After loosening up its admissions requirements in order to rebalance the demographic make-up of the student body, the Thomas Jefferson School for Science and Technology in Fairfax County, is dealing with a problem never experienced there before — many of its students now require math tutoring.
The image at left is a screenshot of an email disseminated by the TJ administration. The school is offering after-school algebra review sessions for up to 30 students to “remediate the pandemic learning gap.”
Thomas Jefferson is widely regarded as the best public school in the nation. This year, the school jettisoned its admissions system based on rigorous tests in favor of one designed to draw students from a wider cross-section of schools, especially where enrollment was dominated by underrepresented minorities. Applicants must be enrolled in honors math classes and have a Grade Point Average of 3.5. The problem is that academic standards and grades vary from school to school. Sadly, earning an A at some schools is no longer a guarantee that a student excels in a subject.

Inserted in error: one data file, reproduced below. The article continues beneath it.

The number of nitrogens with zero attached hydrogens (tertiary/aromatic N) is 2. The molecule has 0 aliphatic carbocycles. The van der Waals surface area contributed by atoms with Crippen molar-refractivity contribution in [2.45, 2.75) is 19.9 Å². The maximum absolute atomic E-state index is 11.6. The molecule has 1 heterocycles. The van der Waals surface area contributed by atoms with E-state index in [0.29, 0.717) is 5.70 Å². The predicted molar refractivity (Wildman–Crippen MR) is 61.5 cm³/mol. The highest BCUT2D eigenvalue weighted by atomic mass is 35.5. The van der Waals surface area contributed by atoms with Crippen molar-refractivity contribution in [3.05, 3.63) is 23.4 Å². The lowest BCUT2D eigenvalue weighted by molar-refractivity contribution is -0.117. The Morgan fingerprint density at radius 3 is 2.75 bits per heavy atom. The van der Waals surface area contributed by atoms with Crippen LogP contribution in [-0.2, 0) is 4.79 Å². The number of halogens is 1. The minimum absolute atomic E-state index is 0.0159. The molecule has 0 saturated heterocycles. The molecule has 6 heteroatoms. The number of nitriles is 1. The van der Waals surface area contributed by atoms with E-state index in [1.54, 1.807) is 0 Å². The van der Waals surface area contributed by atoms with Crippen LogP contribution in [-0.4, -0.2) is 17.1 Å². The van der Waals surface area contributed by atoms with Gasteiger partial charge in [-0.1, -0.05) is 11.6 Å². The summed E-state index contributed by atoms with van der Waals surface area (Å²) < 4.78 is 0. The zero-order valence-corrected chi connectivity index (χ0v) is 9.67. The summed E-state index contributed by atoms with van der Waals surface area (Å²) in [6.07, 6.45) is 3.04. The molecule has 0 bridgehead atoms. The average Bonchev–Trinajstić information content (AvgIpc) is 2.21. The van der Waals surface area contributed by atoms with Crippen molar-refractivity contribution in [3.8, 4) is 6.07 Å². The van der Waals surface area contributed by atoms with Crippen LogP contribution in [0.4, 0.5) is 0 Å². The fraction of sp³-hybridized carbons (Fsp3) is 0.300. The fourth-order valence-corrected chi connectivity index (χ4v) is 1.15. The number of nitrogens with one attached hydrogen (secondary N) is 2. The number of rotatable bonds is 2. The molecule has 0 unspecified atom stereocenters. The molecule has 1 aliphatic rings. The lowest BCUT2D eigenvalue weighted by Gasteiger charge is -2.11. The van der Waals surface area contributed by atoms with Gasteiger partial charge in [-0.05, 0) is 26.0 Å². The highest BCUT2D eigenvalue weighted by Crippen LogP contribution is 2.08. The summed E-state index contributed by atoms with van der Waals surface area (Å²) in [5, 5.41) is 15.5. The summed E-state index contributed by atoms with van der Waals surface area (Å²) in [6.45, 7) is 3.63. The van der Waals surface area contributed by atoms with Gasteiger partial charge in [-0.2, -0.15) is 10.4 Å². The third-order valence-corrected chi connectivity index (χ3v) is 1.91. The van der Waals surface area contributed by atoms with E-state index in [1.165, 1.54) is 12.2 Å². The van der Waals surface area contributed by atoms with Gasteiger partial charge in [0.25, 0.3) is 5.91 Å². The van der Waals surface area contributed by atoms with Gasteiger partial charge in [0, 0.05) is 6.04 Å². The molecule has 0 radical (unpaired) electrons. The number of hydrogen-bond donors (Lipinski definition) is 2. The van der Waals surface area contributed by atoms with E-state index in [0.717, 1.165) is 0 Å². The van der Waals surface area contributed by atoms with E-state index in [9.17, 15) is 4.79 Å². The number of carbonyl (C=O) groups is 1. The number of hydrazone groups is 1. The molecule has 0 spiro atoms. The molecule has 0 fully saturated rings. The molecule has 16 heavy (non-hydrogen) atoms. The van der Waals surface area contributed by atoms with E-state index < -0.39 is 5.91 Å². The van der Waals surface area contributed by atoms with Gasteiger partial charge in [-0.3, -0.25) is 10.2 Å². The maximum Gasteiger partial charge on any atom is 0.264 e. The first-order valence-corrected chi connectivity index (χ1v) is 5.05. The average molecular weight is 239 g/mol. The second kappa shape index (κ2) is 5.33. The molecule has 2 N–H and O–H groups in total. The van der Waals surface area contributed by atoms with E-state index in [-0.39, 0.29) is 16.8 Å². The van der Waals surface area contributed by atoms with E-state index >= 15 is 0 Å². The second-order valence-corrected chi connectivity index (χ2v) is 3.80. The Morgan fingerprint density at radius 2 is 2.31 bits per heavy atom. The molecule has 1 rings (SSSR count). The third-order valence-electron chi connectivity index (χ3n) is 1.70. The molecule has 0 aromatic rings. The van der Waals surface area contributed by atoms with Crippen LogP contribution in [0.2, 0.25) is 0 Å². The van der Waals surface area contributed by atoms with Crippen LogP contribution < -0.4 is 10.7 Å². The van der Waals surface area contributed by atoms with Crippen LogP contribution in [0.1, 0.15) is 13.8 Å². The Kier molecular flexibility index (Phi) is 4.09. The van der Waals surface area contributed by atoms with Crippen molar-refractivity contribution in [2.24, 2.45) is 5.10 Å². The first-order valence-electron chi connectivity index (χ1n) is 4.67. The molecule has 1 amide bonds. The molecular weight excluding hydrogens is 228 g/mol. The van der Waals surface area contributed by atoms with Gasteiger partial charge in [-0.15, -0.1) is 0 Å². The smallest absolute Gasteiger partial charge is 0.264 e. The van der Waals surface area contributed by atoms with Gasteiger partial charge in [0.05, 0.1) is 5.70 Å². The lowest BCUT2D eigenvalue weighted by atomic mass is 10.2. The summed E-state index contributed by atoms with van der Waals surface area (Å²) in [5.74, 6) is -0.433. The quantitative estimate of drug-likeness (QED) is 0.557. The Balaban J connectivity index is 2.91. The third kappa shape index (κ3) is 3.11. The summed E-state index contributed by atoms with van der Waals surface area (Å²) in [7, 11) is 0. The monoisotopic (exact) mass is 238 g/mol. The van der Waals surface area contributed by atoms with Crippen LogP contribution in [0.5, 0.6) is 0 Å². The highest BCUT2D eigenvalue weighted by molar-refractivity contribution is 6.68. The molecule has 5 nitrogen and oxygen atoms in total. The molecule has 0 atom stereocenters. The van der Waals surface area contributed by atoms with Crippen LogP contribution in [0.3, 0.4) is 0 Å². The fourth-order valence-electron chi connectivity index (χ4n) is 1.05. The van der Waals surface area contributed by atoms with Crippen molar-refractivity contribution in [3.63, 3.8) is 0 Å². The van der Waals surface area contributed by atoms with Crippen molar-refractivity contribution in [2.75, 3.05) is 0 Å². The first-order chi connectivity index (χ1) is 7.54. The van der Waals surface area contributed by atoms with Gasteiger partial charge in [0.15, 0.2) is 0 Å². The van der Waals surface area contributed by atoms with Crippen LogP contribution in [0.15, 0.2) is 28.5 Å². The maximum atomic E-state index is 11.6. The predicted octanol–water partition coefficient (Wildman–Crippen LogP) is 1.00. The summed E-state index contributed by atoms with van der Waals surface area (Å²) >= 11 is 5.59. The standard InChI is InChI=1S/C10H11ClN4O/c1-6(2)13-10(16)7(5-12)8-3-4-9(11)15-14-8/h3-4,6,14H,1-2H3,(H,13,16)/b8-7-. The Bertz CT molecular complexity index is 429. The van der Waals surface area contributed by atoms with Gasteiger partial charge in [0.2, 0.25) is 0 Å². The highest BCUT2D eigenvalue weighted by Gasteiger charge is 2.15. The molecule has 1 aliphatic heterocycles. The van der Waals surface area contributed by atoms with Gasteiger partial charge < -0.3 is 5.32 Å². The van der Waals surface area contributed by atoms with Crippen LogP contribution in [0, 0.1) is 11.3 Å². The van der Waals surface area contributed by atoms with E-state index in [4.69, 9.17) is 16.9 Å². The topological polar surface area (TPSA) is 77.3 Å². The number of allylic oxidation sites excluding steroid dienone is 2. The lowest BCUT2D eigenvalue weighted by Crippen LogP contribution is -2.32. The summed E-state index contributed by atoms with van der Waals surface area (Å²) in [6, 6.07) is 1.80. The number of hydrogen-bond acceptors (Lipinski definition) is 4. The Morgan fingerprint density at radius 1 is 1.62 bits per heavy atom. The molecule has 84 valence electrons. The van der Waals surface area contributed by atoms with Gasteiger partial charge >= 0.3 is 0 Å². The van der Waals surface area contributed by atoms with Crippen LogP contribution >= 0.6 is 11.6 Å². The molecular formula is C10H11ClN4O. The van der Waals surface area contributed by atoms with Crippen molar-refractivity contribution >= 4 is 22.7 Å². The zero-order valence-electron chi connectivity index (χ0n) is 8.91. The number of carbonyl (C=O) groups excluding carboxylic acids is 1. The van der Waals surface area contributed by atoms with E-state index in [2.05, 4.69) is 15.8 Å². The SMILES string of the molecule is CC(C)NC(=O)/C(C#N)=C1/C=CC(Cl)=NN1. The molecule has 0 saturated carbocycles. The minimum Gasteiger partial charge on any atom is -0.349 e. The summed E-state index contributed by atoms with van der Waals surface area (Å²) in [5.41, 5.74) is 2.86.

Although Fairfax County officials have maintained the pretense that the new admissions criteria do not discriminate on the basis of race, the new criteria had the effect that they clearly were intended to — driving down the percentage of Asian students from about 70% of the student body to roughly 50%, while admitting more Whites, Blacks and Hispanics.
“Never in the history of TJ has the school needed to offer grade-wide free math tutoring,” says Marissa Fallon, a spokesperson for Parents Defending Education. “Free scheduled math tutoring is not being offered to any other students — just this freshman class. All kids suffer pandemic learning gaps. only some are getting special tutoring sessions — up to 30 kids per session, 2x a week.”